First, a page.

Stone Bridge in Skopje

Stone Bridge in Skopje

2 minutes to read

The Stone Bridge in Skopje is one of the most important sights of the city. There are two assumptions about the initial construction of the bridge. According to the first (that is confirmed by archaeological studies), it was built in the 6th century, just after the catastrophic earthquake in the year of 518. The earthquake happened during the Empire by Emperor Justinian I. According to the second assumption, which is supported with historical sources, the bridge was probably reconstructed during the time of Sultan Mehmed II Conqueror (1444-1446; 1451-1481), between 1451 and 1469.

The coat of arms of the City of Skopje, along with the fortress Kale and the snowy peaks of the mountains, presents a graphic of The Stone Bridge with Vardar River, as you can see in the image underneath, making it one of the main symbols of the capital of Macedonia.

In its original form, the bridge had 13 arches, with a total length of 213.85 meters and a width of 6.33 meters. It was walled with travertine blocks, arranged with great mastery and accuracy, interconnected with iron clamps, fastened with cast lead, crushed stone and mortar used inside the pillars. Some of them, such as the middle pillar has large double-function rooms in its interior to reduce the load on the pillar, and also to serve as rooms with cannons.

The bridge is connecting the main square in Skopje and the Old Bazaar. On one side of the river called Vardar, you can see GTC as a monument of modern architecture, and on the other side is the Old Bazaar with its all oriental atmosphere. It is representing a physical link between two time periods of Skopje. It's truly astonishing to see.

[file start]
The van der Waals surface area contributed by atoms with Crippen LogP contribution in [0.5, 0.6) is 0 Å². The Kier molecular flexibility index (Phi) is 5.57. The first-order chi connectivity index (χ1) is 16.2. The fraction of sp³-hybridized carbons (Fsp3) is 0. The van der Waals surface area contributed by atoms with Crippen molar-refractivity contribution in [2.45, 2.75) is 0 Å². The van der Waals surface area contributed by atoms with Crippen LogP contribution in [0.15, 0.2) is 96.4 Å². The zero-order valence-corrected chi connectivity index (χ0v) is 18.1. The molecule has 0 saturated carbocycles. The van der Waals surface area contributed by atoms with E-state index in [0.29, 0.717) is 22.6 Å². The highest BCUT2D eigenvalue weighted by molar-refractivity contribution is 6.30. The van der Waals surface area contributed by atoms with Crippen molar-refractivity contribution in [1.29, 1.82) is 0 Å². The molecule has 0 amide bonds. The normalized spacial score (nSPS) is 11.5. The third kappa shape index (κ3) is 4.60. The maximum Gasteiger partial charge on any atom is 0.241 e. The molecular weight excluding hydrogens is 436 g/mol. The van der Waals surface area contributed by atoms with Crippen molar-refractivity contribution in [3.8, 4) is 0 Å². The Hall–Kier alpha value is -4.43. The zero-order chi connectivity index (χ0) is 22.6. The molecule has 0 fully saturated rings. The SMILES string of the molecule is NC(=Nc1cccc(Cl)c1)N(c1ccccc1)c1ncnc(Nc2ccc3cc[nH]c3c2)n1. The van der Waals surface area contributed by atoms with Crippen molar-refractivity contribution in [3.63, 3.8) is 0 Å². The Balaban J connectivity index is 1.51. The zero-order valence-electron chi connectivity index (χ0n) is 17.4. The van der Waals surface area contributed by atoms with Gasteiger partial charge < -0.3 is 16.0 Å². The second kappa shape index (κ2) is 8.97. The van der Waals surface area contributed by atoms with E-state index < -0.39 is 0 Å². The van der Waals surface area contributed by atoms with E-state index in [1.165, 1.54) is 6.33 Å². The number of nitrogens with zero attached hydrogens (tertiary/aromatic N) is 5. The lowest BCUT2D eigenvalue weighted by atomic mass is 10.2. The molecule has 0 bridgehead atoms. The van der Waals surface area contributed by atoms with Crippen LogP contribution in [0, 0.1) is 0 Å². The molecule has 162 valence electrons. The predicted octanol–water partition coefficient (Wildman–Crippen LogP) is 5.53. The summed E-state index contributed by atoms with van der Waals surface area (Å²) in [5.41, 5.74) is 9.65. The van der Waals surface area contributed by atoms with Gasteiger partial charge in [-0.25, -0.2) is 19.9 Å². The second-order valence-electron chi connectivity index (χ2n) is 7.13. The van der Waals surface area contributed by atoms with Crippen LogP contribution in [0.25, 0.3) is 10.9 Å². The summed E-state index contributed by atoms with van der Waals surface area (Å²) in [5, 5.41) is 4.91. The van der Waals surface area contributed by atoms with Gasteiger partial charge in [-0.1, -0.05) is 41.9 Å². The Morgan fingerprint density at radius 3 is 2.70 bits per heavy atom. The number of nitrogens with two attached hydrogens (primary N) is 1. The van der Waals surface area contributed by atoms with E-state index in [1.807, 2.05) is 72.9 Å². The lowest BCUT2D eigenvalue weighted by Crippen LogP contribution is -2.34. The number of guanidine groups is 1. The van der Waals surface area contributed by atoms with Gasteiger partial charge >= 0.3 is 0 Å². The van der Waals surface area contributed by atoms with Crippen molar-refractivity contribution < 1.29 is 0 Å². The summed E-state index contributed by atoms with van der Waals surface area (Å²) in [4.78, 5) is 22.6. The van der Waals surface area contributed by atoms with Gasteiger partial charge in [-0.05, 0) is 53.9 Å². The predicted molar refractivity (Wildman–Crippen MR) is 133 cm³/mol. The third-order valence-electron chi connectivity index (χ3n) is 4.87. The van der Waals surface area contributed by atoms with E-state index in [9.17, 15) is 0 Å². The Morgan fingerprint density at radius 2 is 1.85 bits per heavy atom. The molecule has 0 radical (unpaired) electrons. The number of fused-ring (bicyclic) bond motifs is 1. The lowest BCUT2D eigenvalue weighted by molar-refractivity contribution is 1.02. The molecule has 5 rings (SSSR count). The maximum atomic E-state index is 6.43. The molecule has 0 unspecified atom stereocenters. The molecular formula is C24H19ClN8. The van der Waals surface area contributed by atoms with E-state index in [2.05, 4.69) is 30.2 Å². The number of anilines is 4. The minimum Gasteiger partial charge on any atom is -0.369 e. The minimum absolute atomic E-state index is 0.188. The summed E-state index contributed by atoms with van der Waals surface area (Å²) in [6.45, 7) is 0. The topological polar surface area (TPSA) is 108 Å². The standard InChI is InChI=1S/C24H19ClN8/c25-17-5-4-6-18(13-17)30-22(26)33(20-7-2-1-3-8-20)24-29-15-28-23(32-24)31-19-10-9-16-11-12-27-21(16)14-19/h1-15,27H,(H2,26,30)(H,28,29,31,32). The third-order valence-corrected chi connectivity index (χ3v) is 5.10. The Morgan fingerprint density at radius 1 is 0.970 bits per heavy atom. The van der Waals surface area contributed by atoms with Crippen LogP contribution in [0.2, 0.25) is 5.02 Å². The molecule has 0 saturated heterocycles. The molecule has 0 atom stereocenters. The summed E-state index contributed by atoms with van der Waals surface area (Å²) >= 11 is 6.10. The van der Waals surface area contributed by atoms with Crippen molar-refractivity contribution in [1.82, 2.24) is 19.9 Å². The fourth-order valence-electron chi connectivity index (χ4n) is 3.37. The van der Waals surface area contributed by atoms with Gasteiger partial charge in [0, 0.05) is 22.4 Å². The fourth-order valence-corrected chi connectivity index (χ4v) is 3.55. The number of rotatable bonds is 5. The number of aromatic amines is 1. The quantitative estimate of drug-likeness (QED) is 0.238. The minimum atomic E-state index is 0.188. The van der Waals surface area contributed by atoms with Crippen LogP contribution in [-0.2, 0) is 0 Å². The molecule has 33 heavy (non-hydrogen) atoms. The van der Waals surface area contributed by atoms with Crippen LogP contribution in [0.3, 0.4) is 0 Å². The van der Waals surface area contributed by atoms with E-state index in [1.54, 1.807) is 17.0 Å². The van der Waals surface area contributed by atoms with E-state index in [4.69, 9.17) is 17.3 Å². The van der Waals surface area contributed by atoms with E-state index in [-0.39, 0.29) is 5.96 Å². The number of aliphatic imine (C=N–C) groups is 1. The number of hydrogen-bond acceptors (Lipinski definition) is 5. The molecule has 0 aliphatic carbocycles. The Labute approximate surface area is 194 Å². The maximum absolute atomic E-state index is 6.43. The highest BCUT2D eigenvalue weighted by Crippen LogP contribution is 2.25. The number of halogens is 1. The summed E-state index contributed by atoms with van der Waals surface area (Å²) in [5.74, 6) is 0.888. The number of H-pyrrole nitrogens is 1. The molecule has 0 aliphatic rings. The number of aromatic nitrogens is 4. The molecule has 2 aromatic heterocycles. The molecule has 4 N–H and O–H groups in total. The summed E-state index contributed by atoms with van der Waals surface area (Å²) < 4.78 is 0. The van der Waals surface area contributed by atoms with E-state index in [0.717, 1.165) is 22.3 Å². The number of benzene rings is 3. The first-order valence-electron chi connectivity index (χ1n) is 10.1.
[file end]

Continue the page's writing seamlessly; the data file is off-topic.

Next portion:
For five years there was an initiative called Breakfast on the bridge, where once per year, on one Sunday morning, it was held a collective breakfast right on this bridge. Everyone that previously reserved the place for this event could join for free. This tradition stopped because of seemingly unknown reasons.

I am always happy to visit Skopje. Very often I don't even realize that I am passing this bridge. This is how spontaneously and well positioned is. It is one of the most important city organs and this will be just an addition to previously mentioned aesthetic values.

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The author

Zlata Golaboska

Zlata Golaboska

I am Zlata and I am an architect living in the Balkans. I am passionate about cities, how people influence architecture and vice versa, and how places change our lives.

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